The Healing Power of Horses for At-Risk Youth
About 15 years ago, Susan Zody was volunteering at an inner-city organization, feeding underserved children and eventually teaching Bible lessons to fifth and six graders, when she saw firsthand how deeply poverty affected their lives. “And I just wanted so much for these kids to come up a different way,” she says.
Exuberant and passionate about helping others, Zody remembered hearing about a horse farm in Oregon that offered therapeutic services for underserved youth and wondered if she could start something similar. But coming from a background of sales and marketing, she didn’t know much about horses. Determined to succeed, she began putting things in motion, even though she wasn’t sure where she would find the funding or attendees.
It turned out that finding kids to attend was the easy part. In 2009, Zody started her equine program to incentivize the children she was already teaching. In exchange for attending the Sunday evening class, the kids were rewarded with a weeklong summer program at a nearby horse ranch.
Impressed with Zody’s efforts, the co-owner of Beck’s Hybrids (the largest family-owned retail seed company in the U.S.) encouraged her to apply for a grant from the company’s nonprofit foundation. Zody’s application was approved. Then she won a monetary award from a Monsanto contest, and Beck’s donated again. A retired physician offered a free lease on a large indoor arena at her 65-acre farm.
More Than a Riding Program
Narrow Gate Horse Ranch in Kokomo is Zody’s vision brought to life. It now serves at-risk youth ages 5-18 three days a week from March to November. The kids hail from Howard County, where the percentage of children living in poverty is higher than elsewhere in the state. Many are referred by the Robert J. Kinsey Youth Center (a detention facility), The Crossing alternative school and the Kokomo Housing Authority.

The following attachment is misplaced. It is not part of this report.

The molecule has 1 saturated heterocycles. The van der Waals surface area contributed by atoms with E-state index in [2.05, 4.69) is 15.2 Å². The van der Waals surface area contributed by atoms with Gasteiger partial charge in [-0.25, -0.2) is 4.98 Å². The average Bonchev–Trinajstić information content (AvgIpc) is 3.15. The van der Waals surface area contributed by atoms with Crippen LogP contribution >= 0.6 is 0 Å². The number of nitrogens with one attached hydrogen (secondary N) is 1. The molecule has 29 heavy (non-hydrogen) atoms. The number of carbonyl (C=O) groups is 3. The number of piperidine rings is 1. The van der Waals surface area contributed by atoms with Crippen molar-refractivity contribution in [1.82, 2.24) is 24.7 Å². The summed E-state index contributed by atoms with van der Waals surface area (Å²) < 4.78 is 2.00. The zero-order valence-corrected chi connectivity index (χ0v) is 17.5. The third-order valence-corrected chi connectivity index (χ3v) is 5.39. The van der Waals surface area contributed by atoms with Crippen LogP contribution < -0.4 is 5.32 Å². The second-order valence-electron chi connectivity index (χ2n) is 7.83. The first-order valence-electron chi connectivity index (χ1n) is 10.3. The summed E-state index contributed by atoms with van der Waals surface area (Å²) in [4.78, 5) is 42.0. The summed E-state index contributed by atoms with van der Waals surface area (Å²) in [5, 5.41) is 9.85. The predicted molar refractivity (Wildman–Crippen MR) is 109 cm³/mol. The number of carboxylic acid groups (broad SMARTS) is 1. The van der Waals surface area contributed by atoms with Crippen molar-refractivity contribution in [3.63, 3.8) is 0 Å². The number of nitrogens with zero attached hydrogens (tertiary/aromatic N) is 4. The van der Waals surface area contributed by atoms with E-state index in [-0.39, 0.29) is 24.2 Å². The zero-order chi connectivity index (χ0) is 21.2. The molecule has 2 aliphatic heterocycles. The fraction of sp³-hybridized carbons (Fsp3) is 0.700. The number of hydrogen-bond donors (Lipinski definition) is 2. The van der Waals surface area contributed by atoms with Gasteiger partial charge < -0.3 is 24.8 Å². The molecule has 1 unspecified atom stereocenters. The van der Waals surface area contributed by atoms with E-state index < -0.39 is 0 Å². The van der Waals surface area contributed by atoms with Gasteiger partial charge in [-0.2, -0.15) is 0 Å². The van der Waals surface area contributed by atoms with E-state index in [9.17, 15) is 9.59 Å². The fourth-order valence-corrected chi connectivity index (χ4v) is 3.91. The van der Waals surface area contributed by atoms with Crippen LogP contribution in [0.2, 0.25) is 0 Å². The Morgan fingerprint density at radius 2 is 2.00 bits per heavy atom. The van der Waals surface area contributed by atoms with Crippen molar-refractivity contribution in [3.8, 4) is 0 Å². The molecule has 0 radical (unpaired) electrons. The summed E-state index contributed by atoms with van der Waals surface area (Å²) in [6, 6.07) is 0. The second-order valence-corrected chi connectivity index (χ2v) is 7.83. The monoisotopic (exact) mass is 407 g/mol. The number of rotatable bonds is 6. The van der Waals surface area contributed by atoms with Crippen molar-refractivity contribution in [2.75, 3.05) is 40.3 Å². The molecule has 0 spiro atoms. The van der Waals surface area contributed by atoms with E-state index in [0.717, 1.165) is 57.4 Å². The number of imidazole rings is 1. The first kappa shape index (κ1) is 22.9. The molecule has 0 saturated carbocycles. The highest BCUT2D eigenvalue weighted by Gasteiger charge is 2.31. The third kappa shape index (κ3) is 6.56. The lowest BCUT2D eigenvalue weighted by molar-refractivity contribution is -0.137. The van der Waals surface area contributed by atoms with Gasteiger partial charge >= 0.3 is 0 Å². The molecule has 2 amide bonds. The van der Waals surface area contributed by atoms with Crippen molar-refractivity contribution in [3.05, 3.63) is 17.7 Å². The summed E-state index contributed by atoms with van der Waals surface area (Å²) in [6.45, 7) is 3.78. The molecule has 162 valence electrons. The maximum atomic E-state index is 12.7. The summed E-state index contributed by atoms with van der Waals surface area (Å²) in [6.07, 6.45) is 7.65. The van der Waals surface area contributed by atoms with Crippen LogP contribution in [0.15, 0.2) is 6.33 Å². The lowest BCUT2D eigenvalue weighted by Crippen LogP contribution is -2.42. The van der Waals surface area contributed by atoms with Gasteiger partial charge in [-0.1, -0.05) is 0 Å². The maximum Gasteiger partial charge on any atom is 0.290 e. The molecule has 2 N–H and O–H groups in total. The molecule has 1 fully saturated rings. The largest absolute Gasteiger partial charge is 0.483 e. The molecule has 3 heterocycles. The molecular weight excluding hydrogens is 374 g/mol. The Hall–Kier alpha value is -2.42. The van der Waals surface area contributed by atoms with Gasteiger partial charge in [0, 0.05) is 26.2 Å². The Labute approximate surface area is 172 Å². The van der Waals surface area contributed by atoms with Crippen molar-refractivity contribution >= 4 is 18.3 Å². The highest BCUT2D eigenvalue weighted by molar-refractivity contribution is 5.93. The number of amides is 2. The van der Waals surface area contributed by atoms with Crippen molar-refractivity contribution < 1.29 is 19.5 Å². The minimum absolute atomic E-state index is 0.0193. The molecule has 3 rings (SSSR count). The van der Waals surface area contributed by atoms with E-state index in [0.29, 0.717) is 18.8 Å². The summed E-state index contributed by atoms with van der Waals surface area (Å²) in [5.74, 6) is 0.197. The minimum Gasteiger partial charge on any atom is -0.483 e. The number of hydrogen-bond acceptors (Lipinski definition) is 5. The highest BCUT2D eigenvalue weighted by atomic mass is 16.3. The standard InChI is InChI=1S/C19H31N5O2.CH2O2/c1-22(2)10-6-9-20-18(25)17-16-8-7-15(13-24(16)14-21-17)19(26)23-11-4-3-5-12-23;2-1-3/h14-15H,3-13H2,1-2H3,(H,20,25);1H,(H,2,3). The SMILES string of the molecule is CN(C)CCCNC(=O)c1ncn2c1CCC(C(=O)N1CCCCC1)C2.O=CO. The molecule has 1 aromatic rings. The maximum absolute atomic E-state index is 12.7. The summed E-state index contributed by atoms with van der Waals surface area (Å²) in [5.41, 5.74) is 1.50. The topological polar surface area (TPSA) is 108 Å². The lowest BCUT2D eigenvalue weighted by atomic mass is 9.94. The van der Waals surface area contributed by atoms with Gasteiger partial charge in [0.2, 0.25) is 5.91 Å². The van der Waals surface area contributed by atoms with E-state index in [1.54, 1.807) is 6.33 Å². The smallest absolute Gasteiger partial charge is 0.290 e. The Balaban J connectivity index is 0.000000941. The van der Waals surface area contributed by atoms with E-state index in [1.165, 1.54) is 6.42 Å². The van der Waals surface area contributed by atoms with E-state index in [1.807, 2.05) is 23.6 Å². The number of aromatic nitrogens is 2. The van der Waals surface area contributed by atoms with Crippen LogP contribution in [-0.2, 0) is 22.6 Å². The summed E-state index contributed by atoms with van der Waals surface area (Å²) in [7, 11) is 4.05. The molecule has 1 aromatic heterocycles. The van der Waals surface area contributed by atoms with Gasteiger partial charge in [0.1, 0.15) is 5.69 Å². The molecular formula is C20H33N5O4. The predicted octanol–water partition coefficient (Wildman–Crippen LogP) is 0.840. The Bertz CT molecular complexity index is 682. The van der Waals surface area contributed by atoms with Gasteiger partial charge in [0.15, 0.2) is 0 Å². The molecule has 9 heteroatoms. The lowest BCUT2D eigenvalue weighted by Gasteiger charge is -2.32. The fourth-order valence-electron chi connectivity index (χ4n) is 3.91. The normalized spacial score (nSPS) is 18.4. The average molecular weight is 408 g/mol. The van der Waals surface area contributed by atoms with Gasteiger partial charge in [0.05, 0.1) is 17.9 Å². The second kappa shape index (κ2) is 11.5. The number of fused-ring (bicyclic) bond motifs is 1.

Although its dozen volunteers are certified in therapeutic riding, Zody considers Narrow Ranch primarily “an inner-city mission program” that emphasizes much more than horseback riding. “People think of therapeutic horse riding and they think of kids with physical and mental disabilities, where the riding helps their muscles and their balance,” Zody says. “That’s not what we do.”
Instead, the focus is on “equine-assisted learning.” One lesson, for example, begins with the young participants writing positive and negative aspects of their lives on flip charts, then distilling five major points onto large index cards. While they’re cleaning the stalls and grooming the horses, the equine specialists tape the cards to various objects in the indoor arena. The youth must then make their way from one side of the building to the other using various tools such as a muck bucket, a tarp, or an old leather saddle and leave their problems behind in the “old world” at the end, all while staying connected to a horse and each other. Many times, it’s the quiet “non-leader” kid who figures out how to help his team move forward.
“The whole idea is for these kids to learn life lessons experientially and to give them hope,” Zody says. “Typically, these kids think they can do nothing. They’ve been so beaten down. This boosts their self-confidence.”
Horses Don’t Lie
Studies have shown that equine therapy can help people heal from trauma and other psychological issues by building trust with both the horses and other humans. Some of the newcomers at Narrow Gate have never even seen a horse up close before.
“We tell the kids the very first day, ‘There’s one thing about horses: they will never lie to you. The horse does not care if you’re mad. He just wants you to be honest,’” Zody says.
Zody insists that she and the other instructors glean as much from the program as the children do. “We think we’re teaching them, but we’re the ones that learn.”